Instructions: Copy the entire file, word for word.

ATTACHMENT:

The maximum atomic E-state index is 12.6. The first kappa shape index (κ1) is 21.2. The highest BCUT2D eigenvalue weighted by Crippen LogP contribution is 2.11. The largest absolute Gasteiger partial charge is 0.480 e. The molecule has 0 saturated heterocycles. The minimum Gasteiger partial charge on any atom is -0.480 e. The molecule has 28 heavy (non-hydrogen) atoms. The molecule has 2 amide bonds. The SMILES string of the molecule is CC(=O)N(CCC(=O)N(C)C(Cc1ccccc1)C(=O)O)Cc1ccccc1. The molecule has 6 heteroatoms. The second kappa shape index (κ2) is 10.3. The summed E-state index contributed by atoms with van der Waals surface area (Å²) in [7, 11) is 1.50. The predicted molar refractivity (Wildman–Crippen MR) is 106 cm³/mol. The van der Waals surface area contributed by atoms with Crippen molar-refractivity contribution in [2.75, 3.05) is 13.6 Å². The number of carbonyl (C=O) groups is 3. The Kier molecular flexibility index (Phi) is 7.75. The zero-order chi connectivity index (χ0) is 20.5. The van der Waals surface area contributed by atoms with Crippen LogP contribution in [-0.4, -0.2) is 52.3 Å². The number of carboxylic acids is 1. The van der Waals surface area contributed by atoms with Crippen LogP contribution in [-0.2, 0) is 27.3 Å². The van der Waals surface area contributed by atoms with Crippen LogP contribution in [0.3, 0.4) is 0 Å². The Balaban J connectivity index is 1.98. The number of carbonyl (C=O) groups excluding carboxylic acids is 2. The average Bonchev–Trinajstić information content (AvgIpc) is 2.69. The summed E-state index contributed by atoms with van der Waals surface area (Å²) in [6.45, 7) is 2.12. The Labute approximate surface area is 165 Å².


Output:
The maximum atomic E-state index is 12.6. The first kappa shape index (κ1) is 21.2. The highest BCUT2D eigenvalue weighted by Crippen LogP contribution is 2.11. The largest absolute Gasteiger partial charge is 0.480 e. The molecule has 0 saturated heterocycles. The minimum Gasteiger partial charge on any atom is -0.480 e. The molecule has 28 heavy (non-hydrogen) atoms. The molecule has 2 amide bonds. The SMILES string of the molecule is CC(=O)N(CCC(=O)N(C)C(Cc1ccccc1)C(=O)O)Cc1ccccc1. The molecule has 6 heteroatoms. The second kappa shape index (κ2) is 10.3. The summed E-state index contributed by atoms with van der Waals surface area (Å²) in [7, 11) is 1.50. The predicted molar refractivity (Wildman–Crippen MR) is 106 cm³/mol. The van der Waals surface area contributed by atoms with Crippen molar-refractivity contribution in [2.75, 3.05) is 13.6 Å². The number of carbonyl (C=O) groups is 3. The Kier molecular flexibility index (Phi) is 7.75. The zero-order chi connectivity index (χ0) is 20.5. The van der Waals surface area contributed by atoms with Crippen LogP contribution in [-0.4, -0.2) is 52.3 Å². The number of carboxylic acids is 1. The van der Waals surface area contributed by atoms with Crippen LogP contribution in [-0.2, 0) is 27.3 Å². The van der Waals surface area contributed by atoms with Crippen LogP contribution in [0.3, 0.4) is 0 Å². The Balaban J connectivity index is 1.98. The number of carbonyl (C=O) groups excluding carboxylic acids is 2. The average Bonchev–Trinajstić information content (AvgIpc) is 2.69. The summed E-state index contributed by atoms with van der Waals surface area (Å²) in [6.45, 7) is 2.12. The Labute approximate surface area is 165 Å².